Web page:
Recently I purchased some of those new small compact fluorescent bulbs
that can replace standard incandescent light bulbs, and on the
packaging there was a warning about not using them in an "enclosed,
recessed" fixture. Does this mean they can't be used in a ceiling
fixture that is covered with glass? If not, why not? What's the
I have used them in recesed fixtures with success. See if they are warm whites
or cool whites. Sometimes the heat stays in and actually causes the fliiments
to burn out real fast but with cool white compacts I never had a problem. They
look weird in ceiling fixtures to be honest though so make sure they aren't
sticking out and looking ugly.
Tacking on my 2 cents worth...I think part of the reason they
reccommend against it is that they do NOT do well at all when
used upside down. I'm sure it's a heat issue. I tried using
one in my basement, the typical screwed-to-the-underside-of-
the-joist ceramic fixture with a pull chain, and I went through
3 of them before it finally sunk in. Coincidentally, I've had
one in an enclosed fixture above my kitchen sink that's going
on two years old now and doing just fine, but it's oriented
-horizontaly-. I don't think any of that is by chance,
that's how they behave.
Baisez-les s'ils ne peuvent pas prendre une plaisanterie
Actually, I've had them in my basement for years, in the typical
ceiling sockets with no problems. We use our basement as a
basement (laundry, workshop, storage, etc.). The lights go on
and off many times per day. I think I have only changed out one
I-zheet M'drurz wrote:
I had one installed hanging upside down in a pot light on my front porch
for 10 years. It was on approximately 12 hours per day for all that
time. It never burned out--it failed when the bulb finally separated
from the base. Of course, it could have been a fluke.
Does the literature on the bulbs say not to hang them?
What the heck are you talking about. There is no upside down....
They work in any direction. Every fixture in my home has them, both
sealed and exposed. I also use them in my unheated garage and they
even light in winter when the temps are way below freezing. The
garage and basement ones are in those porcelain fixtures.
I dont see any reason not to use them in a recessed fixture if the
fixture was made for standard indecesant bulbs. These florescents are
MUCH cooler than indecesant bulbs.
One note, in my unheated garage they take longer to get fully bright
in the cold weather.
I am sure I recall seeing some CF lamps marked as being for base-up use
only. Perhaps not all are.
On 11/06/03 02:52 am Generic Male Homosapien put fingers to keyboard and
launched the following message into cyberspace:
Yep. And I was just relaying my results from using identical
bulbs in 2 different situations. I've heard others talk of the
same problem, so I know it wasn't a fluke.
Incandesants are passive devices, a piece of wire in a glass
holder. Compact flourescents have active electronics housed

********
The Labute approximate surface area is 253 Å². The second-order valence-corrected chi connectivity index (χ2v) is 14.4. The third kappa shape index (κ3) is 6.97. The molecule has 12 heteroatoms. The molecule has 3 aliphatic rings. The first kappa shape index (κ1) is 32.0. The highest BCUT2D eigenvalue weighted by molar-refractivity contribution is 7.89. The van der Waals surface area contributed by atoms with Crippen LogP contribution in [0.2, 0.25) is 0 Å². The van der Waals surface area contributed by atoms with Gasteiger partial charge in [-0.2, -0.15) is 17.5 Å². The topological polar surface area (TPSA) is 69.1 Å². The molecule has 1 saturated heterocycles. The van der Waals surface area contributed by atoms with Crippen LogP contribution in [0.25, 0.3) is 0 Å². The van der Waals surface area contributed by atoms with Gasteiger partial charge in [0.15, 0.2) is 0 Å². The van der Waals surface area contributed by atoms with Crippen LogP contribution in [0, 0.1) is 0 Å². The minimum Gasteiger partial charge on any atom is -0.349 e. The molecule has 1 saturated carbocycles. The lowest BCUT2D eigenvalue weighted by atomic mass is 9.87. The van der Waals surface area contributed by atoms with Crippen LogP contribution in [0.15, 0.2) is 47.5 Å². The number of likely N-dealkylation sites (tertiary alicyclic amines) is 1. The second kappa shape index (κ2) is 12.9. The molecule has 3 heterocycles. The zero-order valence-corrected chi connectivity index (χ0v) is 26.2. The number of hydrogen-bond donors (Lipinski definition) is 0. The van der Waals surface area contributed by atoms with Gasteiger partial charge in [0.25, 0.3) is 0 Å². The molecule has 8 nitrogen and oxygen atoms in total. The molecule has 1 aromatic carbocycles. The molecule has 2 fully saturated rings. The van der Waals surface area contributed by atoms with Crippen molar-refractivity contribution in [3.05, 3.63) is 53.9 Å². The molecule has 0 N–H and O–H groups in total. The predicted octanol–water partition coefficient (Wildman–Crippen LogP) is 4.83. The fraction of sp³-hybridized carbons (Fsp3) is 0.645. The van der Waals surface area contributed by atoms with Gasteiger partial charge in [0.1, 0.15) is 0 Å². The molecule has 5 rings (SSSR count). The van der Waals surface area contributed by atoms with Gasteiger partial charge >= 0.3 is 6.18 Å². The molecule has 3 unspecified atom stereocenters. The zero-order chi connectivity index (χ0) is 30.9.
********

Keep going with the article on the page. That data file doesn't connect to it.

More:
in the base, they are subject to damage by heat.
FYI, the porcelain fixture that toasted 3 for me, I had it on
24/7 in a semi-heated basement, so it never cooled down like
one you use occasionally.
Baisez-les s'ils ne peuvent pas prendre une plaisanterie
Everything i've read about CF bulbs says that they can be used in any
orientation. Though I'm willing to believe that there are some out
that i've never heard of which need to be mounted in a particular
i've had CF bulbs in porcelain fixtures in my basement, upside down,
for a couple years with no problem. They're not on 24/7.
On Thu, 06 Nov 2003 01:52:45 -0600, Generic Male Homosapien
Incandescent bulbs will get MUCH hotter but they are also very
tolerant of heat. The ballast of a CF has electronics that can be
damaged by heat. It will shorten the life of the bulb. So while a CF
is much cooler, put a couple of them in an enclosed fixture and
they'll generate enough heat (still less heat than an incandescent by
its self) to damage the electronics.
The base of a CFL contains the ballast for the bulb. The ballast has
a number of electrical components in it. If you use the bulb in an
enclosed fixture or any fixture where airflow around the bulb is
restricted, the heat generated by the lamp has nowhere to go. This
will cause the ballast to get hotter than it should, and will cause it
to fail prematurely.
I think the key words here are "enclosed and recessed". I agree with what
others have said about not operating them in a tightly closed fixtures.
Also, the manufacturer may just have been trying to make sure he CYAd
I've been using them for years in my basement, garage and closets where
they're sticking down from regular porcelain sockets, so there's plenty of
airflow around them. I've also got them in open topped ceiling fixtures
which hang slightly below the ceiling surface, so again there's plenty of
room for convection to move the around them. Haven't had to change one out
yet, and I get a little less frustrated when the kids leave them on.
(None of my forbearers was named Edison) :-)
I modified the pair of entry fixtures alongside our front door by
replacing the three candelabra sockets and bulbs inside each of them with
a single standard sized socket and a 13 watt CFL. Doesn't look as sexy as
those three little flame shaped 25 watt bulbs did, but its a damn site
easier to maintain, I was constantly dragging out the stepladder and
scratching my wrists changing out one of those little bulbs about once a
month. The CFLs have been in almost two years now, so I think it was worth
the hour or so it took to make the conversion. Those CFLs are a little
slow brightening up on turnon in the winter, but WTF, they work.
So at the Mainiacs say, "Pretty is as pretty does."
Jeff Wisnia (W1BSV + Brass Rat '57 EE)
"If you can keep smiling when things go wrong, you've thought of someone
to place the blame on."
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